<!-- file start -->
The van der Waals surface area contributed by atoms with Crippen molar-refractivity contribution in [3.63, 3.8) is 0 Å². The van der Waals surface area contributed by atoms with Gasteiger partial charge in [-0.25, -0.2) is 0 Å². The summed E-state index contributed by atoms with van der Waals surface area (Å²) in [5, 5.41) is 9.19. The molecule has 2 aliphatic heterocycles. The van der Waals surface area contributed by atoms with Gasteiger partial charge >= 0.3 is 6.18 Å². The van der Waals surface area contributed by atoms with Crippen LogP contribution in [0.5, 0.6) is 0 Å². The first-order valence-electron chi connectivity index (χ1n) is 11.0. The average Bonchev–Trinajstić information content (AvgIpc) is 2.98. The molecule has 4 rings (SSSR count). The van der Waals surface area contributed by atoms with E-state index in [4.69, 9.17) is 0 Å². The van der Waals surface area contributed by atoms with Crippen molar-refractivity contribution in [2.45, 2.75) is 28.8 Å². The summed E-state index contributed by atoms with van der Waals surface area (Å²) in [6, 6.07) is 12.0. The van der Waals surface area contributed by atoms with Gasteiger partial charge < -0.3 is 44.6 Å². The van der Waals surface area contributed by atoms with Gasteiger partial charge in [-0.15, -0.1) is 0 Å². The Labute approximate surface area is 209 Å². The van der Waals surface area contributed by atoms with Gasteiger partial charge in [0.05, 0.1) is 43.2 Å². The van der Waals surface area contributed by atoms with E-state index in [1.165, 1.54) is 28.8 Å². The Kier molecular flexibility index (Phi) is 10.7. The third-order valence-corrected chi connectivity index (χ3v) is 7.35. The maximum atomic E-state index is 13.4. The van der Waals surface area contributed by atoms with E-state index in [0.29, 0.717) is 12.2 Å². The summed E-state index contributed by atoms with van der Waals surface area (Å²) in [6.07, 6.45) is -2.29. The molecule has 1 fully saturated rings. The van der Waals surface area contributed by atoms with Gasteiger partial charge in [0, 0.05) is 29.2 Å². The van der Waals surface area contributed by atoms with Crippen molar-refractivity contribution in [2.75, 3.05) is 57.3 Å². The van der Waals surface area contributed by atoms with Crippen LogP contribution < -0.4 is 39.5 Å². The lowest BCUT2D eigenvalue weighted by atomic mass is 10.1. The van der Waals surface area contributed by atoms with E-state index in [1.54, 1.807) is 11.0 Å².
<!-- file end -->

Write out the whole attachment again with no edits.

The van der Waals surface area contributed by atoms with Crippen molar-refractivity contribution in [3.63, 3.8) is 0 Å². The van der Waals surface area contributed by atoms with Gasteiger partial charge in [-0.25, -0.2) is 0 Å². The summed E-state index contributed by atoms with van der Waals surface area (Å²) in [5, 5.41) is 9.19. The molecule has 2 aliphatic heterocycles. The van der Waals surface area contributed by atoms with Gasteiger partial charge >= 0.3 is 6.18 Å². The van der Waals surface area contributed by atoms with Crippen LogP contribution in [0.5, 0.6) is 0 Å². The first-order valence-electron chi connectivity index (χ1n) is 11.0. The average Bonchev–Trinajstić information content (AvgIpc) is 2.98. The molecule has 4 rings (SSSR count). The van der Waals surface area contributed by atoms with E-state index in [4.69, 9.17) is 0 Å². The van der Waals surface area contributed by atoms with Crippen molar-refractivity contribution in [2.45, 2.75) is 28.8 Å². The summed E-state index contributed by atoms with van der Waals surface area (Å²) in [6, 6.07) is 12.0. The van der Waals surface area contributed by atoms with Gasteiger partial charge < -0.3 is 44.6 Å². The van der Waals surface area contributed by atoms with Gasteiger partial charge in [-0.15, -0.1) is 0 Å². The Labute approximate surface area is 209 Å². The van der Waals surface area contributed by atoms with Gasteiger partial charge in [0.05, 0.1) is 43.2 Å². The van der Waals surface area contributed by atoms with E-state index in [1.165, 1.54) is 28.8 Å². The Kier molecular flexibility index (Phi) is 10.7. The third-order valence-corrected chi connectivity index (χ3v) is 7.35. The maximum atomic E-state index is 13.4. The van der Waals surface area contributed by atoms with E-state index in [0.29, 0.717) is 12.2 Å². The summed E-state index contributed by atoms with van der Waals surface area (Å²) in [6.07, 6.45) is -2.29. The molecule has 1 fully saturated rings. The van der Waals surface area contributed by atoms with Gasteiger partial charge in [0, 0.05) is 29.2 Å². The van der Waals surface area contributed by atoms with Crippen molar-refractivity contribution in [2.75, 3.05) is 57.3 Å². The van der Waals surface area contributed by atoms with Crippen LogP contribution < -0.4 is 39.5 Å². The lowest BCUT2D eigenvalue weighted by atomic mass is 10.1. The van der Waals surface area contributed by atoms with E-state index in [1.54, 1.807) is 11.0 Å².